This paper reports on work done to determine the energy characteristics of selected agricultural residues originating from rice and coffee husks. The study conducted thermogravimetric analysis to obtain information on thermodegradation behaviour of the biomass materials and their main components (hemicellulose and cellulose). Use of the derivative thermogravimetric (DTG) analysis has also been made in order to establish materials suitability for the production of clean syngas for electricity generation in a sustainable manner applying high temperature gasification technology.
1.2 AIMS AND OBJECTIVES
This main aim and objectives of this study is outline below:
1. Production of bio-fuel from rice and coffee husk
2. The energy characteristics of selected agricultural residues originating from rice and coffee husks
3. The study conducted thermogravimetric analysis to obtain information on thermodegradation behaviour of the biomass materials and their main components (hemicellulose and cellulose)
4. Use of the derivative thermogravimetric (DTG) analysis in order to establish materials suitability for the production of clean syngas for electricity generation in a sustainable manner applying high temperature gasification technology.
1.3 STATEMENT OF PROBLEM
As wood fuel supplies diminish, the people who depend on wood fuels are suffering increase in physical or economic burdens in maintaining even a minimal dailyfuel supply. The use of firewood and misuse of the existing energy resources (agricultural residues) is creating human and environmental crisis in developing countries which is resulting in deforestation. Traditionally, wood in form of fuel wood, twigs and charcoal has been the major source of renewable in Nigeria, accounting for about 51% of the total annual energy consumption; the other sources of energy include natural gas (5.2%), hydroelectricity (3.1%), and petroleum products (41.3%) (Akinbami, 2001).
1.4 SCOPE OF THE STUDY
The study is focus on the analysis of energy characterization of rice and coffee husk blend in Nigeria. The project will be guided by both objective and analysis of literature review on survey and experimental research conducted on the characterization of rice and coffee husk.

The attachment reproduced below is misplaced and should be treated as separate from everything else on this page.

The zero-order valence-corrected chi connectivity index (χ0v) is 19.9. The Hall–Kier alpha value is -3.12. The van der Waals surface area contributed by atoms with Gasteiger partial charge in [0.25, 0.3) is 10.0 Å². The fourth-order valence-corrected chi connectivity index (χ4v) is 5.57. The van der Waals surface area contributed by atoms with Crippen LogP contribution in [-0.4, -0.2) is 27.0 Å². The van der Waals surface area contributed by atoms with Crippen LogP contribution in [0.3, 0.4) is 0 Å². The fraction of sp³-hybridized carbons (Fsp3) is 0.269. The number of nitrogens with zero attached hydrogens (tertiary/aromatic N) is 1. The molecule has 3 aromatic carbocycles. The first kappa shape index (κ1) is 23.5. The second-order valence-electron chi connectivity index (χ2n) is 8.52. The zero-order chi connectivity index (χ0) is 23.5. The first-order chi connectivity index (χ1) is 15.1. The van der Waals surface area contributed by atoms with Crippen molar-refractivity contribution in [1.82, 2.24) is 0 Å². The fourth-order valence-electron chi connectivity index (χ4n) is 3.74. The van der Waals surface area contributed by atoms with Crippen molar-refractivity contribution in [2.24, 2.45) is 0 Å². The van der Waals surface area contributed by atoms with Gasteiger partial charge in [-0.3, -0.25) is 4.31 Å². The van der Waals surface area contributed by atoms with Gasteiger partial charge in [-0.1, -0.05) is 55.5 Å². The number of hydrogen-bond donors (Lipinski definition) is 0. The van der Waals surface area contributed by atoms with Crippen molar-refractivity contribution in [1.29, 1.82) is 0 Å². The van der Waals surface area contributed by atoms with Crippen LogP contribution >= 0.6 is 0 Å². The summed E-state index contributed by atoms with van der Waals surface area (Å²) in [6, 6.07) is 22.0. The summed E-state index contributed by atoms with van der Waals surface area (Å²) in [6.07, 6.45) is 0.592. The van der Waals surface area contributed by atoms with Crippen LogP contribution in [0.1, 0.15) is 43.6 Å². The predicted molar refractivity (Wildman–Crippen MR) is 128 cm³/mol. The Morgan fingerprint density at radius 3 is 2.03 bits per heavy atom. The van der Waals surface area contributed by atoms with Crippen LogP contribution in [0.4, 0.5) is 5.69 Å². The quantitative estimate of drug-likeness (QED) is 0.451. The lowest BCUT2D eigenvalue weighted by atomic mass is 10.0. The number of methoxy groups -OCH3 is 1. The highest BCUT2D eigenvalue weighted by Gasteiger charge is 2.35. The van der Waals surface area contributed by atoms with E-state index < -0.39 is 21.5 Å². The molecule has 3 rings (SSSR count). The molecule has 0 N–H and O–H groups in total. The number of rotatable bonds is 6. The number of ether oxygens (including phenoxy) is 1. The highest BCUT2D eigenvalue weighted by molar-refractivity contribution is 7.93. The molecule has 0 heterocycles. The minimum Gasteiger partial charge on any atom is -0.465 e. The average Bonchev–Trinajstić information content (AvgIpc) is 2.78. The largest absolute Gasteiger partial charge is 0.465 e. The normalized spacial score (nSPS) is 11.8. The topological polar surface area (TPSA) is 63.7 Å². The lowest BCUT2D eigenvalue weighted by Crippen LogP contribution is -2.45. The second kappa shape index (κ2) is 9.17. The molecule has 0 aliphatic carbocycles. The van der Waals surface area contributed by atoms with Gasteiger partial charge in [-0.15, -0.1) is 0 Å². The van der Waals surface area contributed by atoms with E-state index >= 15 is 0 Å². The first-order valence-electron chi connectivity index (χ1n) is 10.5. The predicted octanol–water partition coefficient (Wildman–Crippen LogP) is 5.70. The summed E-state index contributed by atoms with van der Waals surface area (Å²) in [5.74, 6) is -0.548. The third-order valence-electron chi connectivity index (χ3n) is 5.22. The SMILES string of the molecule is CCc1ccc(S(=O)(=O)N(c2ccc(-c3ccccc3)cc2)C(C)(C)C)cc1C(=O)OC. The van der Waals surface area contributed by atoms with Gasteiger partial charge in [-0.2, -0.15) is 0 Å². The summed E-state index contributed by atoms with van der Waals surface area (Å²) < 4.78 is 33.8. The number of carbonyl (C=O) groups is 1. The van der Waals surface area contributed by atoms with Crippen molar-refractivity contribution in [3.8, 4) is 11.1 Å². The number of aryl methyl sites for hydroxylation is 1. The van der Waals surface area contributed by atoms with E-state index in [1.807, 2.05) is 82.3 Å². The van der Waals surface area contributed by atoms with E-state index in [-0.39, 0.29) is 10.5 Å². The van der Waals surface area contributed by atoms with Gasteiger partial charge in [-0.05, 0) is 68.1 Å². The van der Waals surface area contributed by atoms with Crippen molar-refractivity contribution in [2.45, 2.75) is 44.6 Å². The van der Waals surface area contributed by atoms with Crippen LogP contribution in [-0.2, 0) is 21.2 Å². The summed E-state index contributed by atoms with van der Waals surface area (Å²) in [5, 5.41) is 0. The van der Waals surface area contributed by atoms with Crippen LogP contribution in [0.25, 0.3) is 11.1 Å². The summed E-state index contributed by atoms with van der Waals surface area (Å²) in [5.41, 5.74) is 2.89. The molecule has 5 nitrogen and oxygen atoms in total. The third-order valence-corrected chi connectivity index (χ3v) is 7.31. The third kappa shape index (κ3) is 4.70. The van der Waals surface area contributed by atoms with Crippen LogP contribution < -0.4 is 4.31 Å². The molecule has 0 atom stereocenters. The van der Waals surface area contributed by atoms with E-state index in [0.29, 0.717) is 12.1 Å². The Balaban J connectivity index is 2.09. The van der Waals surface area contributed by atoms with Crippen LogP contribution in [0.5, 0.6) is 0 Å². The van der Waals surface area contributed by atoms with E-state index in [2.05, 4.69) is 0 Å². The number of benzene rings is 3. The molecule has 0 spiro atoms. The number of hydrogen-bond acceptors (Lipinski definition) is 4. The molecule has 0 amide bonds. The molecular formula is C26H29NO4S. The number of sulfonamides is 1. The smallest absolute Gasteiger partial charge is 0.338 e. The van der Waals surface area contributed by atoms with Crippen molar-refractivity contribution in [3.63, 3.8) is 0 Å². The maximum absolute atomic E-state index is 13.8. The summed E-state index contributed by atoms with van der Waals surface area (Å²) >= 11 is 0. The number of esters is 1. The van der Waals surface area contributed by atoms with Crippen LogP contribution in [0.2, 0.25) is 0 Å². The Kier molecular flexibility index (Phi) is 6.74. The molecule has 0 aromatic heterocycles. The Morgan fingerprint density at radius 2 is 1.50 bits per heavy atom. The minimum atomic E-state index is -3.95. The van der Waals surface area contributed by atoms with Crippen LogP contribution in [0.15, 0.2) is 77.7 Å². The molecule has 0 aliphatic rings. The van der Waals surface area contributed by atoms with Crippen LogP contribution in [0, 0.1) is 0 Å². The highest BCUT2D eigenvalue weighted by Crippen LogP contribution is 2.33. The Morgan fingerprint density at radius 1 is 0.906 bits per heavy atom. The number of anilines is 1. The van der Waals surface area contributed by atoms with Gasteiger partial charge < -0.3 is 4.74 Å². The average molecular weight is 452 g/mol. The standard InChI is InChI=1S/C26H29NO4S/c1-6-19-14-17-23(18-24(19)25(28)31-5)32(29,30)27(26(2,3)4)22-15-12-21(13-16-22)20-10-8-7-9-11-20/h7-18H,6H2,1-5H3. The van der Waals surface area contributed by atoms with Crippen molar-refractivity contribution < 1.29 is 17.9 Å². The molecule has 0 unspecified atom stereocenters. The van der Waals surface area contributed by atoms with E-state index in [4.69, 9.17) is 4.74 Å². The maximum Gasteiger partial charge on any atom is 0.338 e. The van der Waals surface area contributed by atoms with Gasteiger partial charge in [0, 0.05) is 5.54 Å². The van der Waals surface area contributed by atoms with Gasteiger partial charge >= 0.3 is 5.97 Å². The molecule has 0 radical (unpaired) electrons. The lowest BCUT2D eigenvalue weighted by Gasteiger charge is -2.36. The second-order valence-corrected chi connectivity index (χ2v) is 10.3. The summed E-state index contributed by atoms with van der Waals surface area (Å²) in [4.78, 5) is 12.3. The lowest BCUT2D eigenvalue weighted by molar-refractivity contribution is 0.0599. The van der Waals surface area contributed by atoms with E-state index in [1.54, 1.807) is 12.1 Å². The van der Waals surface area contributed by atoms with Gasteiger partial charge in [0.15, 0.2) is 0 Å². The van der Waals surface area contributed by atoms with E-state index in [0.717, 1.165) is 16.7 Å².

1.4 SIGNIFICANCE OF THE STUDY
The study is significance because it shows that:
• Rice and coffee husk is a widely available agricultural waste India produces around 25 million tons of Rice Husk
• It is largely used as a fuel—in small scale, and in large scale for electrical power generation and thermal needs
• Rice husk contains 20 % ash and leaves large amount of residue (about 25 %) after it is burnt causing a disposal problem
• Silica is the main constituent of the Rice and coffee husk ash (~ 90 %)
• Precipitated silica is a high value product (Rs. 40 per kg) having applications in rubber, cosmetics, tooth paste and many other industries
• Production of precipitated silica from rice husk thus solves the disposal problem ash and provides additional revenue stream
• This process is cheaper – production cost about Rs. 22 – 24/kg of silica
Finally, students of chemical engineering will also find the work useful as it touches on their area of specialization.
1.5 LIMITATION OF THE STUDY
The major handicap of this study is that of time factor. The time under which this study was carried out was too short for the researcher to do a thorough and more comprehensive research work. This study was done coupled with academic stress and this may have resulted in some minor faults in the study. Financial problem, Ability to raise money for the project work was a big challenge.